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Mother-Daughter Book Club
     

Mother-Daughter Book Club

by Shireen Dodson, Teresa Barker, Teresa Barker (With)
 

Combining the practical with the personal, The Mother-Daughter Book Club tells the story of 10 mothers and their preteen daughters and how their relationships were enriched through a monthly reading club. With step-by-step guidelines, stories, anecdotes, reading lists, sample themes and related activities, it offers practical instructions for starting a book

Overview

Combining the practical with the personal, The Mother-Daughter Book Club tells the story of 10 mothers and their preteen daughters and how their relationships were enriched through a monthly reading club. With step-by-step guidelines, stories, anecdotes, reading lists, sample themes and related activities, it offers practical instructions for starting a book club while encouraging mothers and daughters to learn to talk openly with one another.

At a key stage of their daughter's development, mothers will find a hopeful antidote to depression, eating disorders, self-destructive behavior and other problems facing adolescent girls. Most important, The Mother-Daughter Book Club shows that reading, learning and spending time together helps girls build self-esteem.

With suggested reading lists from authors and experts ranging from Kaye Gibbons, Joyce Carol Oates and Tipper Gore to Henry Louis Gates, Jr., Beth Winship and Ann Martin, The Mother-Daughter Book Club has the potential to inspire whole networks of reading clubs nationwide.

Editorial Reviews

Kirkus Reviews
Searching for a way to "spend some special time" with her nine-year-old daughter that would "help us understand each other better," Dodson, the assistant director of the Smithsonian Institution's Center for African American History and Culture, hit upon the idea of forming a book club composed of mothers and their young daughters, who would work together to generate a reading list and then gather regularly to discuss what they had read. The idea was an immediate success. The group discussions, Dodson notes, "offered a unique combination of intellectual and personal sharing," bringing mothers and daughters (whose ages ranged from 9 to 12) closer together and allowing them to discuss some difficult issues in a nonconfrontational manner. The book is both a record of Dodson's experiences and a detailed explanation of how to form such a club. It includes a number of brief essays by the children in Dodson's group, short pieces by authors and teachers stressing the value of such groups, and reading lists provided by a variety of noted authors.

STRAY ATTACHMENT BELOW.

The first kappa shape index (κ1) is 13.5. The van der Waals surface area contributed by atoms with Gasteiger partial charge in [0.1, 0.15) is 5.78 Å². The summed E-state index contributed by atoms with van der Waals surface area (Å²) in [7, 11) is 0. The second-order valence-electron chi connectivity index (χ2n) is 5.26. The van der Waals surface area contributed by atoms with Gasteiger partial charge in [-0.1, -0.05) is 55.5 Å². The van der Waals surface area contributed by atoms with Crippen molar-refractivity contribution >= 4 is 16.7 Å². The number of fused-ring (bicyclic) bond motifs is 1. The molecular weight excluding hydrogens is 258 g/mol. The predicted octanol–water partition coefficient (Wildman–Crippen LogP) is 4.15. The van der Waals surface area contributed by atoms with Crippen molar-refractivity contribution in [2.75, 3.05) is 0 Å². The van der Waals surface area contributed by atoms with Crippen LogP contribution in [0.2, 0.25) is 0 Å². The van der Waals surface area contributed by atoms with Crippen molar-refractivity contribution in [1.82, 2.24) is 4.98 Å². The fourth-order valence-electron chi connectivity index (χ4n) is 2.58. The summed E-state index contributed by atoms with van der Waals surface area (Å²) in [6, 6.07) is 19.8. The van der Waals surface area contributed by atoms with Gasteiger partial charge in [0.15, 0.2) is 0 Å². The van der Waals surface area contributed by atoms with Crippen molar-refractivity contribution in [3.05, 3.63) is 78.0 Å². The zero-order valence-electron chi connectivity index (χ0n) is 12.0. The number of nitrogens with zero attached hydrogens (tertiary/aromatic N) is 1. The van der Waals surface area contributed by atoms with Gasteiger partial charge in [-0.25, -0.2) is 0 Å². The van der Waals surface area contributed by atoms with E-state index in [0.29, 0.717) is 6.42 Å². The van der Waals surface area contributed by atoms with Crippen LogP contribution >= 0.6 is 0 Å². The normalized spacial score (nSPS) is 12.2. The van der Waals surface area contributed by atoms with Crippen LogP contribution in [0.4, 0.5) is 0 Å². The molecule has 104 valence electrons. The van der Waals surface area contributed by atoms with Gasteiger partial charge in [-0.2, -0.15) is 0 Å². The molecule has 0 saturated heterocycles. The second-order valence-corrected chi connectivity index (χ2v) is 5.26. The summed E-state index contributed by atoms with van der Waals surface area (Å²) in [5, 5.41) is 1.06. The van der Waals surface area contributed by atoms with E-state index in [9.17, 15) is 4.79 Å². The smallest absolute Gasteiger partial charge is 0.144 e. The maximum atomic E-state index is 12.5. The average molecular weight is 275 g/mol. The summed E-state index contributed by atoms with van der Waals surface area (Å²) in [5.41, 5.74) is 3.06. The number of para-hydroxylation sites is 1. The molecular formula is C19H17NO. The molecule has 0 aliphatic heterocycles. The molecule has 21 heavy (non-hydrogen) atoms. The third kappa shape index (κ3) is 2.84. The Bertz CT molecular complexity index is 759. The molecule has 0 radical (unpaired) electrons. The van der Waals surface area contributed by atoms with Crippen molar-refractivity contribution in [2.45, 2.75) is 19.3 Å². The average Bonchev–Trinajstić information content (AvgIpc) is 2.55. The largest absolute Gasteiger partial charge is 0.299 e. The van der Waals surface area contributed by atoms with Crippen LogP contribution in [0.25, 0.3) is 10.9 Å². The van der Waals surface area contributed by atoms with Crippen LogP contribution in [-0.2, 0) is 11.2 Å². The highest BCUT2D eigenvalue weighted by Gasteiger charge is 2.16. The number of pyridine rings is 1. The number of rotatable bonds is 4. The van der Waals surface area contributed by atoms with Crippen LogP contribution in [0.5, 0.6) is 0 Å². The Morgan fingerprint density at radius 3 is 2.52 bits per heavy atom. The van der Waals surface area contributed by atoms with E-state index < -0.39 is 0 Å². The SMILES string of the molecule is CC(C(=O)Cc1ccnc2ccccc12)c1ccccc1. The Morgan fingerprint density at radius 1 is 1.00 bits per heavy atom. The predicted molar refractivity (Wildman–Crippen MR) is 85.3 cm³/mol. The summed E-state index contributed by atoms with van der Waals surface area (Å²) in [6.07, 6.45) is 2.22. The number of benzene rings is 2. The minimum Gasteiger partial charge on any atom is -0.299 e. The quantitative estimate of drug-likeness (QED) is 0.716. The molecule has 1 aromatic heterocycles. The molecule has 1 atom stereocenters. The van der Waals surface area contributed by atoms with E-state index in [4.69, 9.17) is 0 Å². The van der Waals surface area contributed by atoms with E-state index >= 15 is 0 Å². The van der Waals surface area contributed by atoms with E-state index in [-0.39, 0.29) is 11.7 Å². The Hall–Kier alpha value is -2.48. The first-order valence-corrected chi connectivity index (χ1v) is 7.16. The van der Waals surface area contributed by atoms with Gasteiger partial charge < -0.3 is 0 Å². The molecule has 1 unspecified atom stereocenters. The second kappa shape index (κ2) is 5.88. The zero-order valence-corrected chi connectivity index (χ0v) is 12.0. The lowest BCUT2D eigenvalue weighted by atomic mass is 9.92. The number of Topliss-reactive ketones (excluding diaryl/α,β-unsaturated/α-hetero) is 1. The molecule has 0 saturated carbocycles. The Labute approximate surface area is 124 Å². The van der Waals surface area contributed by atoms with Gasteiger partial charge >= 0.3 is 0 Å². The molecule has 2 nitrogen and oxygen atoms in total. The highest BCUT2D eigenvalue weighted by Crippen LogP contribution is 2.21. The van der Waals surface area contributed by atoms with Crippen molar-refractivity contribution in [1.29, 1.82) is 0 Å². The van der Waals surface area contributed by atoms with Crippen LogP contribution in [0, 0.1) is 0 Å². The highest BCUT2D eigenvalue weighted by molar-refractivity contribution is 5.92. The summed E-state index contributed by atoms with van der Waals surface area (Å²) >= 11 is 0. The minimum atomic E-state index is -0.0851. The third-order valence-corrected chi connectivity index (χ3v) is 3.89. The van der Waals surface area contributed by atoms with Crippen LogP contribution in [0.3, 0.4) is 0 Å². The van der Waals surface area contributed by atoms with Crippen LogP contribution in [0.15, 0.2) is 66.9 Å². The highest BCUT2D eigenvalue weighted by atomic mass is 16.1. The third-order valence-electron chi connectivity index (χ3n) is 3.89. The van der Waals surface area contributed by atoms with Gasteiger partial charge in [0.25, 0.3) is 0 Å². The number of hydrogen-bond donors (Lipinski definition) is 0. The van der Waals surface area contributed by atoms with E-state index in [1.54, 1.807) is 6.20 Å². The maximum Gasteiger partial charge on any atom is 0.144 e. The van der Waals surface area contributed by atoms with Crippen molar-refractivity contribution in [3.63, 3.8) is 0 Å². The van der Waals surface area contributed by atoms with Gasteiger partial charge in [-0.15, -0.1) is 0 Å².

Product Details

ISBN-13:
9780060952426
Publisher:
HarperCollins Publishers
Publication date:
05/28/1997
Pages:
296
Product dimensions:
6.08(w) x 9.25(h) x 0.97(d)

Read an Excerpt

Introduction

I'll never forget the day I found out I was pregnantfor the first time or saw the first ultrasound of my baby. It seemed sosurreal. When you realize that there is actually a human being growinginside you, one that you helped create--and will now have to shape intoa thinking, feeling person--it's completely overpowering. The cycle oflife is intrinsic to nature, something that occurs every day, but thereis nothing ordinary about it when it is happening to you--the feeling isawe-inspiring.

And then comes the day you feel yourbaby moving inside you for the first time. It's exciting, it's a littlestrange, and it's also a bit scary--for this is the moment when itbecomes real. Suddenly, all your fantasies about what your child will belike are replaced by the realities of the responsibility you are aboutto undertake, and the looming questions about how to nurture and raisethis new little person.

Nothing changes your lifemore than the birth of your first child. One moment, you are anindividual free to do whatever you choose. The next, you are a mother.From then on your own needs are secondary. There's nothing that anyonecan ever tell you, no book you can read, that prepares you, thataccurately reflects the powerful emotions that come with this new linkin the cycle of life.